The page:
The fate of this summer’s Ashes series is in the balance, with England players set to meet this week with the England Cricket Board (ECB) and the Professional Cricketers Association (PCA).
The T20 World Cup is the only major limited-overs trophy that eludes Australia and given the inability of the selectors to answer key questions, the likes of India, England and even the West Indies are ahead of the Aussies in the pecking order.
Here are three areas of concern Australia must address in their tours of West Indies and Bangladesh ahead of the showpiece tournament scheduled to be held in India (but likely to be moved to the UAE).
1. Lack of middle-order specialists
Australia has a plethora of top-order specialists and the selectors have been hell-bent on fitting them all in. The likes of Marcus Stoinis and Mitchell Marsh do their best work in the top four, but both usually bat at five or six.
Also, Australia have put faith in the likes of Matthew Wade, Josh Philippe, Alex Carey and D’Arcy Short. However, if David Warner, Aaron Finch and Steve Smith are all available, then surely only Carey or Wade get in as keeper, and they too are top-order players in this format.
This makes Josh Inglis’ exclusion all the more surprising and leaves Australia relying heavily on the top order to perform to give the side the best possible chance or registering match-winning totals.
Finch, who is the only Australian batsman to hit 100 T20 sixes, is a superb option. So too Warner, who is a T20 great. Smith can offer value at three. And, of course, Glenn Maxwell is the danger man at four. But it’s the positions from five down that offer the least reliability.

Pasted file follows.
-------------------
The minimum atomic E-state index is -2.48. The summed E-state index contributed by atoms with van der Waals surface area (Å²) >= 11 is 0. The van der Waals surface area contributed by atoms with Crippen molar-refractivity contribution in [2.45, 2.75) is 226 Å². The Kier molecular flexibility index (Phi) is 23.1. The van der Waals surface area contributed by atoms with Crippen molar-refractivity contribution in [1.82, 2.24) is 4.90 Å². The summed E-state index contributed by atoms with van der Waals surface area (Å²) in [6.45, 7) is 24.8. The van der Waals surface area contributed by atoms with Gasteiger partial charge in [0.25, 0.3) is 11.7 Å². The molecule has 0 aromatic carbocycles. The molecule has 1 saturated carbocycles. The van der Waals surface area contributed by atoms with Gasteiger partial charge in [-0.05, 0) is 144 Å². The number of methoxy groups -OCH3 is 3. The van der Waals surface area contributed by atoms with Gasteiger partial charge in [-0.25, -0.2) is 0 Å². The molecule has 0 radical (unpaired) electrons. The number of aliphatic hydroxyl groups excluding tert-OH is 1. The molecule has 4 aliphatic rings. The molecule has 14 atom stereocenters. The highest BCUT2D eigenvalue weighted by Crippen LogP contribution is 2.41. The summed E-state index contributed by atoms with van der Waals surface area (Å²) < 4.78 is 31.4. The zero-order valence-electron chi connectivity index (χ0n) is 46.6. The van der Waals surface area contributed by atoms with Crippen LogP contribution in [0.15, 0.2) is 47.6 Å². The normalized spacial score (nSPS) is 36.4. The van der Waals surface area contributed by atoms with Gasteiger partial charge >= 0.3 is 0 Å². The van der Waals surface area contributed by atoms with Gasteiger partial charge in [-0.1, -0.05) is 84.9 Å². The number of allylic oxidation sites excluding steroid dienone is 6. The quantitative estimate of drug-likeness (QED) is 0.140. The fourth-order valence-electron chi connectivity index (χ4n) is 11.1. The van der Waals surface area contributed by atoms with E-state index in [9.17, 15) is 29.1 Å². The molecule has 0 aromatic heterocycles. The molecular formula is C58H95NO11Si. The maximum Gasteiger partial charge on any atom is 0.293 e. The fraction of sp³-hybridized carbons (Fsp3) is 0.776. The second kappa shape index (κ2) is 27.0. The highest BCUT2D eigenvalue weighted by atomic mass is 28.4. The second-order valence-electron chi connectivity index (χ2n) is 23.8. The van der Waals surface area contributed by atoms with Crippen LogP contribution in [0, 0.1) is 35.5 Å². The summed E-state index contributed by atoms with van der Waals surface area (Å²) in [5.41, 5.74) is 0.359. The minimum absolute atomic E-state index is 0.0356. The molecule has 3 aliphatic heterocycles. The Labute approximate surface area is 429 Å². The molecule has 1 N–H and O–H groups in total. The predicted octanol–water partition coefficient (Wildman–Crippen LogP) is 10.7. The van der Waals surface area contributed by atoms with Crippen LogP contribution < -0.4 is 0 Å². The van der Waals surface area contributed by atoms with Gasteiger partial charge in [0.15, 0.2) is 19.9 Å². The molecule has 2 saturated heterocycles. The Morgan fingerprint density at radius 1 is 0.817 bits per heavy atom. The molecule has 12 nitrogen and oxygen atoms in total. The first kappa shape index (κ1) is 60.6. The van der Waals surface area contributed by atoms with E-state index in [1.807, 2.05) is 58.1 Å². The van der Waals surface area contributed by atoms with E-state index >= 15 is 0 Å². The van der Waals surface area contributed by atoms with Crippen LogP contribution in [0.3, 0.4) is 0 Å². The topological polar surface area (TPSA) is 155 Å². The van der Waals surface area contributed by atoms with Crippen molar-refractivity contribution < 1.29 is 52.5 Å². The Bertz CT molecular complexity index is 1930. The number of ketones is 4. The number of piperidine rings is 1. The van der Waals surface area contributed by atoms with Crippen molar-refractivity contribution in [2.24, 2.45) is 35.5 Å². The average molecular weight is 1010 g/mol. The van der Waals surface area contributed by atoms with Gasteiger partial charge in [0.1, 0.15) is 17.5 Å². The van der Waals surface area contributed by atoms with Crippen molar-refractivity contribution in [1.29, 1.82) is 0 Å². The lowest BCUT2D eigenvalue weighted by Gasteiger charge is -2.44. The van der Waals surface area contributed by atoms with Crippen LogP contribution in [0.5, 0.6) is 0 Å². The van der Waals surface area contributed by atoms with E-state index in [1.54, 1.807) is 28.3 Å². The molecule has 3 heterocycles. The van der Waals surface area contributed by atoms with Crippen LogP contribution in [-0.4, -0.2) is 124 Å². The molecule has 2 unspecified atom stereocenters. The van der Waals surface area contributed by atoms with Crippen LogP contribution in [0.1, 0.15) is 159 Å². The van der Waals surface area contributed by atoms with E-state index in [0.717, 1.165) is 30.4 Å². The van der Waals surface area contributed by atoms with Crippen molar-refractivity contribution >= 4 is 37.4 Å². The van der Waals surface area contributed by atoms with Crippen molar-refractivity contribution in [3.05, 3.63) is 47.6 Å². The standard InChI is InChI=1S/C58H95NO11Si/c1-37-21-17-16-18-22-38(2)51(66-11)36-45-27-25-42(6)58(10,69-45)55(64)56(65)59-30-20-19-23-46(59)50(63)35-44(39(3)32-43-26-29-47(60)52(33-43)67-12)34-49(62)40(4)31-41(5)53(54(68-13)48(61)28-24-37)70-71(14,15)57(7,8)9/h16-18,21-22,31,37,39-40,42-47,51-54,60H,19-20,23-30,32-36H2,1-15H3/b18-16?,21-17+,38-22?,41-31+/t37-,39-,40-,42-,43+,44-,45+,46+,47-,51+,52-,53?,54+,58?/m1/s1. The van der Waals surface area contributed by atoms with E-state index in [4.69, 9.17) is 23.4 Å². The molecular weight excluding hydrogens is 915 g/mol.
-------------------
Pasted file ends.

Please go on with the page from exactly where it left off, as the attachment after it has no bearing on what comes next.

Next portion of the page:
Since the initial squad announcement for the West Indies, Ben McDermott and Daniel Christian have been added. McDermott can offer value in the middle order, given his strike rate of nearly 140 batting at five, while Christian, despite his older age, was immense for the Sydney Sixers in last season’s Big Bash, courtesy of his ability to smash runs at a ferocious pace in both the middle and death overs.
A player like this is vital for Australia, given Stoinis, Marsh and Carey can take time to get going.
2. Death-bowling effectiveness
Australia’s death-bowling worries were on show earlier this year against New Zealand. The likes of Daniel Sams and Kane Richardson, who are final-over specialists, haven’t cracked it at international level, which puts pressure on the others around them to recover the damage.
However, the form of key man Mitchell Starc is also a concern.
Sure, it was red-ball cricket where he struggled in season 2020-21, but Australia needs to ensure he is in a good mental state given what he has gone through personally in recent months.
So, with key players – including Pat Cummins – reportedly keen to skip the tours of the West Indies and Bangladesh, citing bubble concerns, the challenge for Australia is nailing down the death-overs bowling. Nathan Ellis could be worth trying in the upcoming tours, while the likes of Jhye Richardson and Riley Meredith need to find consistency at international level and fast.
3. Developing consistency of performance
Australia find themselves in a bit of a conundrum. There are key areas to fix, where new players could provide solutions, however combinations need to be confirmed to develop continuity and confidence, as the Aussies have never prioritised T20s.
This is why Australia will be hoping they can nail combinations early on in the West Indies tour – so they can look to build on in the remaining part of that series as well as in Bangladesh.